The walls were turquoise. She sat across from me. She worked today; it was Monday and she was a geography teacher. She mixed sweet yogurt and grain, gave me milky tea and a can of beer, cut the mutton for me from the bone when I showed myself incompetent. The mutton was the best thing I had ever tasted and I'd sworn I was done with mutton. I looked at her face and at her daughter's room, where I would sleep. This is where he cannot be. This is where he cannot be.

It is weak and silly to say you cannot bear what it is your fate to be required to bear.

24 hours later, after a day of outing she let down her hair and it framed her face in a way that made me understand why the word pretty came into being. If they were to reunite, would they fit together again? With the death of the gentle ghost's voice on the phone that comforted me during my year in Asia, with the replacement of that self I loved by an unkind stranger, I learned it's possible for a self one loved to die while its body, the shell, lives on and grows new selves, nothing like the ones before. What if this happened to Tumen Ulzii and his wife? When distance is chosen--or, in the case of an exile, forced--experience of an other becomes dependent on medium, which doesn't cover everything. All sorts of changes can occur. The body lurking within a body--hope, optimism, or a self--can die, and the other doesn't always know. What of realignment, should they be allowed to reunite?

You have not wept at all! I see a white cheek and a faded eye, But no trace of tears. I suppose, then, Your heart has been weeping blood?
I have always stood in the way of your pleasures. Open your eyes. Look and see who I am.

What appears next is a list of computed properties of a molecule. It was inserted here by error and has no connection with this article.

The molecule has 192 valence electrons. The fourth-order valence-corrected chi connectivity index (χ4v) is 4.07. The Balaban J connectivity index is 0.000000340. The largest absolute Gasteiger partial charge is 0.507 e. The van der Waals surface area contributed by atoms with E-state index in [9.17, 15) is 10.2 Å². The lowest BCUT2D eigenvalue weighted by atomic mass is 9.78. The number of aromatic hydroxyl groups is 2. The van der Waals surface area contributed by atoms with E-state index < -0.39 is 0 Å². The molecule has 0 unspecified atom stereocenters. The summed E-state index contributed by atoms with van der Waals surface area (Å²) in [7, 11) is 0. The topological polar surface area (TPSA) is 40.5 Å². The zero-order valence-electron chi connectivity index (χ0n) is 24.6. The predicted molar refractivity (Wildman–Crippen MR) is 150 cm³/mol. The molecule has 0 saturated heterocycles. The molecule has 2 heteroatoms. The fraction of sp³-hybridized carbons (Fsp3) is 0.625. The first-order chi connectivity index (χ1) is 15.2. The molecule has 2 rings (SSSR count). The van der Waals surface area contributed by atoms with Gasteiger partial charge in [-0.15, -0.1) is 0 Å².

In Hohhot's new Museum of Inner Mongolia they already had a graphic design poster with images of the Schezuan earthquake. The museum also boasted the largest complete dinosaur skeleton in the world. The guide accompanied us for it though she knew nothing about it since she was actually stationed on the floor below, and she wouldn't shut up so I retreated until she left. I call Tumen's wife mother in Mongolian, Eej, and accordingly, it took me no time to become the sullen daughter. Eej alternately pushed and pulled me by the elbow and I, sleepy from the day and a half of transit to get there, felt irritated and unable to help feeling irritated. Sometime the body is a heavy thing to lug when you know you are walking in the nightmare of Tumen's memory, China, but the miracle of his hope, in the form of his wife. She took the day off to spend with me there in the museum where the stuffed animal skins all looked vaguely confused.

Witness, you ever-
burning lights above, who are so lovely fair and smellst so sweet that the sense aches at thee:

Suppose we repented. Repented what? Our being born? Remorse is the poison of life. You were born for pain.